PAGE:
Federalist No. 69

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Alexander Hamilton, author of Federalist No. 69

Federalist No. 69 (Federalist Number 69) is an essay by Alexander Hamilton and the sixty-ninth of the Federalist Papers. It was published on March 14, 1788 under the pseudonym Publius, the name under which all the Federalist Papers were published. The title is, "The Real Character of the Executive", and is the third in a series of 11 essays discussing the powers and limitations of the Executive branch.

Overview[edit]

This paper describes some of the legal powers of the President of the United States. To assuage fears that the head of the executive branch will hold excessive power under the Constitution, Hamilton compares and contrasts the President's powers to those of the King of Great Britain. He explains that while both share similarities, the powers held by the former are undoubtedly inferior to the latter.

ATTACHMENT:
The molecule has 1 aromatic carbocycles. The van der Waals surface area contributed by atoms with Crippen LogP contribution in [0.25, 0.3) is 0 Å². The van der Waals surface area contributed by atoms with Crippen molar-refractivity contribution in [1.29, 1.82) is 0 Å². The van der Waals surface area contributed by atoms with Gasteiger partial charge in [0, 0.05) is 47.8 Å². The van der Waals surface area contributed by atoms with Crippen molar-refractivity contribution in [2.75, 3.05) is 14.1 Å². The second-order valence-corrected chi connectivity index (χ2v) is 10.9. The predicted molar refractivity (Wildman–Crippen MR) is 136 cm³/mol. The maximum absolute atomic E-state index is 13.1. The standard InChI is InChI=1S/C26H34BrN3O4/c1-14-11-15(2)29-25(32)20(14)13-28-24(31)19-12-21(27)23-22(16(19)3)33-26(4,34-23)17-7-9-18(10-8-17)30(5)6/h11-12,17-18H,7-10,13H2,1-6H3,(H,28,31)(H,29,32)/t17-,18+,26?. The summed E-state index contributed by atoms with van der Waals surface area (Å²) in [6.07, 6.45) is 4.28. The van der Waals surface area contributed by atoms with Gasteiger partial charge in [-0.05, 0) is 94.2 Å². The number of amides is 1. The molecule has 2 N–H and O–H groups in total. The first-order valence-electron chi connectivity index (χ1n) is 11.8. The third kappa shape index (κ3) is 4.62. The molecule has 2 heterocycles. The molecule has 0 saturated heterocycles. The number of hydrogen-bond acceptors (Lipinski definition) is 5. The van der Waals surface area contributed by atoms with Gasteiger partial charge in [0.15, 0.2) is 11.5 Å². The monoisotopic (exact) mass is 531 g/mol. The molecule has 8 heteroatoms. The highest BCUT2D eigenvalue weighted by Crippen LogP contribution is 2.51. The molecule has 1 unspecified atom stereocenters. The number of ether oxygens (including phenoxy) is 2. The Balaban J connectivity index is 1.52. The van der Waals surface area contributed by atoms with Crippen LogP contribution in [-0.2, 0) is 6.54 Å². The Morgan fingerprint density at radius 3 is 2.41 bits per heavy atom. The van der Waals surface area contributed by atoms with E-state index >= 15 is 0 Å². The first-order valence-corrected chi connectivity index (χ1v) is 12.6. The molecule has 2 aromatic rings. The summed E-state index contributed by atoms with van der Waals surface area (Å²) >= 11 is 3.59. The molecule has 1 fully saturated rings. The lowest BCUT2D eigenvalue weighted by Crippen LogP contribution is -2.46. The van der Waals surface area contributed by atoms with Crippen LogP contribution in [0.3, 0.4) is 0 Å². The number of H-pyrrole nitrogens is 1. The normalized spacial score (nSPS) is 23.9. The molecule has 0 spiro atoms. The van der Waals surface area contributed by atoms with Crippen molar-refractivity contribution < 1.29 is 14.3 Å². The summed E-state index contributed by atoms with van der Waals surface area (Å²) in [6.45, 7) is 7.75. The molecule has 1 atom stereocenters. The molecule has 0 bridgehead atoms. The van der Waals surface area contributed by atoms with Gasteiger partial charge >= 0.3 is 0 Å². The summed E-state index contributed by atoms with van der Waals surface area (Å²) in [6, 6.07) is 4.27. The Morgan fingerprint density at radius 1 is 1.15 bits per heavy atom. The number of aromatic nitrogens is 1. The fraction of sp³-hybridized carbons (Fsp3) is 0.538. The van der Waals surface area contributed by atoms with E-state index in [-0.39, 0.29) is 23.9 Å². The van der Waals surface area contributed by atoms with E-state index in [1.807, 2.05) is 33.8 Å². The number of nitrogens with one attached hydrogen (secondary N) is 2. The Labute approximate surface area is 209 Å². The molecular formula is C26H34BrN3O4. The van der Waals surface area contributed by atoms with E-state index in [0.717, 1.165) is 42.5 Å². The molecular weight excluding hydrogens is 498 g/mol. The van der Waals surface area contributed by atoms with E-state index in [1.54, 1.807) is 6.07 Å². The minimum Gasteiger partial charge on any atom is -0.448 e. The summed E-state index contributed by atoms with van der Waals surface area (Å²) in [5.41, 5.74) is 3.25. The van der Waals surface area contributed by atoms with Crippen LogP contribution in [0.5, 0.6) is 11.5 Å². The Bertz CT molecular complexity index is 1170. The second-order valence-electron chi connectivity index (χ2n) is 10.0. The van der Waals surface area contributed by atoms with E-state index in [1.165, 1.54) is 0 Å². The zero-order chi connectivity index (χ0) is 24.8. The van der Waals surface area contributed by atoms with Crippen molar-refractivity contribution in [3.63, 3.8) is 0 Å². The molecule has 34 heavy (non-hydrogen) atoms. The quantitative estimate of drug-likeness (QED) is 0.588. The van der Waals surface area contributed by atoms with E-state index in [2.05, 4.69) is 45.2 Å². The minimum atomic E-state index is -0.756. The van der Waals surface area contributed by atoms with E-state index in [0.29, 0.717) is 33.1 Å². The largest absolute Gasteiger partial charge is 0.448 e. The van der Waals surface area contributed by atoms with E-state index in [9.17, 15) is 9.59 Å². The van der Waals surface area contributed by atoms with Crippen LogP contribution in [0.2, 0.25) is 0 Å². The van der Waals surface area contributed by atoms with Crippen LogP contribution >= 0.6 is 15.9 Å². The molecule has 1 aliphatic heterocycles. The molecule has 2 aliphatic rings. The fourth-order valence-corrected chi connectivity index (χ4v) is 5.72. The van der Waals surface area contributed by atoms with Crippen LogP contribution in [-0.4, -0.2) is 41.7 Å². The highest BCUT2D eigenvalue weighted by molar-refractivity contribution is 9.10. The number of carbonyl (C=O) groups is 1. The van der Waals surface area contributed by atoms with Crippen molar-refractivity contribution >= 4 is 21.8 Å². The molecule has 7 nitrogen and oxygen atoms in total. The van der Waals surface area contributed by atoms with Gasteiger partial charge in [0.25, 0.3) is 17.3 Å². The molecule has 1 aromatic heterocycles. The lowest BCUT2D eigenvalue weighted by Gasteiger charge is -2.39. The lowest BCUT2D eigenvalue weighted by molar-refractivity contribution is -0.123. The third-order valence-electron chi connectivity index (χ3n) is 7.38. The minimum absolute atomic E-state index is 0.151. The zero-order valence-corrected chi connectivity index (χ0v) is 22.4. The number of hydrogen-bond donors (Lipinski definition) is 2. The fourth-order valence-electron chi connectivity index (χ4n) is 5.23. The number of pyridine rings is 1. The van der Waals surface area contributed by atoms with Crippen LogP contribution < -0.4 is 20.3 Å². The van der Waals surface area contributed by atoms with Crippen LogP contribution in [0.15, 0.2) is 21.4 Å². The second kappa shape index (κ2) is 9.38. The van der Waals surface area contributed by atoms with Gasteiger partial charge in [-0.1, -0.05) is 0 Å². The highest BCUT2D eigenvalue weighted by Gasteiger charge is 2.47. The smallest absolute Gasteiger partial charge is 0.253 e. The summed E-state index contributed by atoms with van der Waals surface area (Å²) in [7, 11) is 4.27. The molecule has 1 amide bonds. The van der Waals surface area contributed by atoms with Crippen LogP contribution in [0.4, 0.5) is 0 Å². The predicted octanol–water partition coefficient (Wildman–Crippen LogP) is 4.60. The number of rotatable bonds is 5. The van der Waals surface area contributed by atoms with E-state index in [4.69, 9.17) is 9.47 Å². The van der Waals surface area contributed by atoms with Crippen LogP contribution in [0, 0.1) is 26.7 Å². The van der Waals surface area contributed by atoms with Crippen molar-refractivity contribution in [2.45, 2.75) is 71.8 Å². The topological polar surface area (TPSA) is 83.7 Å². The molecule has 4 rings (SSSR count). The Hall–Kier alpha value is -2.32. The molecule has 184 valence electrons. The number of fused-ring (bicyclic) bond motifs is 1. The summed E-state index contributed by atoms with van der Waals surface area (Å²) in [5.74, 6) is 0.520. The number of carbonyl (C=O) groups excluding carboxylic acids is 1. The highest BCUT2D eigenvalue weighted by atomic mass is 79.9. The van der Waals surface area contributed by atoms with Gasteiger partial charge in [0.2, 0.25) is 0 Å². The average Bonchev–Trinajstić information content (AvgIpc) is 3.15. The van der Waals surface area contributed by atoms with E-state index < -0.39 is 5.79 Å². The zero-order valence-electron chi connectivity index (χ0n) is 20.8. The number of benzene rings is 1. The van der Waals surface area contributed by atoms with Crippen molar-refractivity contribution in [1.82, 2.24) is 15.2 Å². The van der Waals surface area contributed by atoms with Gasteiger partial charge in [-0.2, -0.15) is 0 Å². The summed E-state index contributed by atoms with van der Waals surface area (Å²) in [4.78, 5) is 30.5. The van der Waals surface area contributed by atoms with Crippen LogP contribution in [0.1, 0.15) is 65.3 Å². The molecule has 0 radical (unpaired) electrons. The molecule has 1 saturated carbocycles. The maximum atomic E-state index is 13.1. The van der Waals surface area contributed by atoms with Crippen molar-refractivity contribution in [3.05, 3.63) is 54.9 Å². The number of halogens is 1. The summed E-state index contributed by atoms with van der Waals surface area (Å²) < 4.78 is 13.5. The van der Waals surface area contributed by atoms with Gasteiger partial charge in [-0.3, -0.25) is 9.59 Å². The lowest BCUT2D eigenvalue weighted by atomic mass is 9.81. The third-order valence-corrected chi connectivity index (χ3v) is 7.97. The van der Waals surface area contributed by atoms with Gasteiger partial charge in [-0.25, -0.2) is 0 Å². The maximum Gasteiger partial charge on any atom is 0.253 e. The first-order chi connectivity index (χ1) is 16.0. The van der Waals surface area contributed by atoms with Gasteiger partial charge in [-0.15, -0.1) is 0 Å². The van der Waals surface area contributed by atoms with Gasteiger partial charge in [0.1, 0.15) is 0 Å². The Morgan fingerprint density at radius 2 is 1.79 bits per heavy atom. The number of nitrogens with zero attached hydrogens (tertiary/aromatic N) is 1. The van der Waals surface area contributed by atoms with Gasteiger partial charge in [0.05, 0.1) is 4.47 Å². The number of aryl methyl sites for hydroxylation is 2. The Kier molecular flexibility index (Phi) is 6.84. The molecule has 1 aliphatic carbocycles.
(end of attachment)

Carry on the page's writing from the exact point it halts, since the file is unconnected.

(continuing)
Specifically, Hamilton "explained that the president's authority 'would be nominally the same with that of the King of Great Britain, but in substance much inferior to it. It would amount to nothing more than the supreme command and direction of the military and naval forces, as first general and admiral of the confederacy; while that of the British king extends to the declaring of war, and to the raising and regulating of fleets and armies; all which by the constitution under consideration would appertain to the Legislature.'"[1]

References[edit]

  1. ^ Woods, Thomas (2005-07-07) Presidential War Powers, LewRockwell.com

External links[edit]